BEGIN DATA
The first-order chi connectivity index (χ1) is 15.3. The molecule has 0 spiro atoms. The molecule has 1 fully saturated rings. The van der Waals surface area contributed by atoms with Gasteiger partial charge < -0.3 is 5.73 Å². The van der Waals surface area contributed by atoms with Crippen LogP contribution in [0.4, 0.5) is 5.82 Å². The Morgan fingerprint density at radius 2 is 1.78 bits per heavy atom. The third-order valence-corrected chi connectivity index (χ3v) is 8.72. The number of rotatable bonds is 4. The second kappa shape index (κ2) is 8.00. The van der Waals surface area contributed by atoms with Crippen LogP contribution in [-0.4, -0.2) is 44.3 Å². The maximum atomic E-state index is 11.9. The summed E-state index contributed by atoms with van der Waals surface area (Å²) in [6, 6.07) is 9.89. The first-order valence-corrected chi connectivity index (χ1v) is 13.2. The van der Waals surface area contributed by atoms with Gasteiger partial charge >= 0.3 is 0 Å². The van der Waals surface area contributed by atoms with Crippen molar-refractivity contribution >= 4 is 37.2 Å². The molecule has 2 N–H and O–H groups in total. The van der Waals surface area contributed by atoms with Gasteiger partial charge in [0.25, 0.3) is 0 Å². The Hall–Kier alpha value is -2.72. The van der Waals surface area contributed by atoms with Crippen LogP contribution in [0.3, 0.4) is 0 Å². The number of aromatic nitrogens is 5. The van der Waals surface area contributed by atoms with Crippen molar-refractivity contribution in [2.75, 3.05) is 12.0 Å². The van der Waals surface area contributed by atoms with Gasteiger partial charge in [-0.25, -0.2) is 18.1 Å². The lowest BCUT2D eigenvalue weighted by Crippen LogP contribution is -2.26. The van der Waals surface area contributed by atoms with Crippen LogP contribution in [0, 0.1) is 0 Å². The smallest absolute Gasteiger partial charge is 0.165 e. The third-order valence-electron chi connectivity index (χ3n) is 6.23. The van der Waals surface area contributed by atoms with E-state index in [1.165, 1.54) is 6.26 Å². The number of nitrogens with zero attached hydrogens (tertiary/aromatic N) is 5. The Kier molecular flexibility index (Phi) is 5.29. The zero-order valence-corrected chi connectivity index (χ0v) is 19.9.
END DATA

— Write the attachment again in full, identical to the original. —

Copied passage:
The first-order chi connectivity index (χ1) is 15.3. The molecule has 0 spiro atoms. The molecule has 1 fully saturated rings. The van der Waals surface area contributed by atoms with Gasteiger partial charge < -0.3 is 5.73 Å². The van der Waals surface area contributed by atoms with Crippen LogP contribution in [0.4, 0.5) is 5.82 Å². The Morgan fingerprint density at radius 2 is 1.78 bits per heavy atom. The third-order valence-corrected chi connectivity index (χ3v) is 8.72. The number of rotatable bonds is 4. The second kappa shape index (κ2) is 8.00. The van der Waals surface area contributed by atoms with Crippen LogP contribution in [-0.4, -0.2) is 44.3 Å². The maximum atomic E-state index is 11.9. The summed E-state index contributed by atoms with van der Waals surface area (Å²) in [6, 6.07) is 9.89. The first-order valence-corrected chi connectivity index (χ1v) is 13.2. The van der Waals surface area contributed by atoms with Gasteiger partial charge >= 0.3 is 0 Å². The van der Waals surface area contributed by atoms with Crippen molar-refractivity contribution >= 4 is 37.2 Å². The molecule has 2 N–H and O–H groups in total. The van der Waals surface area contributed by atoms with Gasteiger partial charge in [0.25, 0.3) is 0 Å². The Hall–Kier alpha value is -2.72. The van der Waals surface area contributed by atoms with Crippen LogP contribution in [0.3, 0.4) is 0 Å². The number of aromatic nitrogens is 5. The van der Waals surface area contributed by atoms with Crippen molar-refractivity contribution in [2.75, 3.05) is 12.0 Å². The van der Waals surface area contributed by atoms with Gasteiger partial charge in [-0.25, -0.2) is 18.1 Å². The lowest BCUT2D eigenvalue weighted by Crippen LogP contribution is -2.26. The van der Waals surface area contributed by atoms with Crippen LogP contribution in [0, 0.1) is 0 Å². The smallest absolute Gasteiger partial charge is 0.165 e. The third-order valence-electron chi connectivity index (χ3n) is 6.23. The van der Waals surface area contributed by atoms with E-state index in [1.165, 1.54) is 6.26 Å². The number of nitrogens with zero attached hydrogens (tertiary/aromatic N) is 5. The Kier molecular flexibility index (Phi) is 5.29. The zero-order valence-corrected chi connectivity index (χ0v) is 19.9.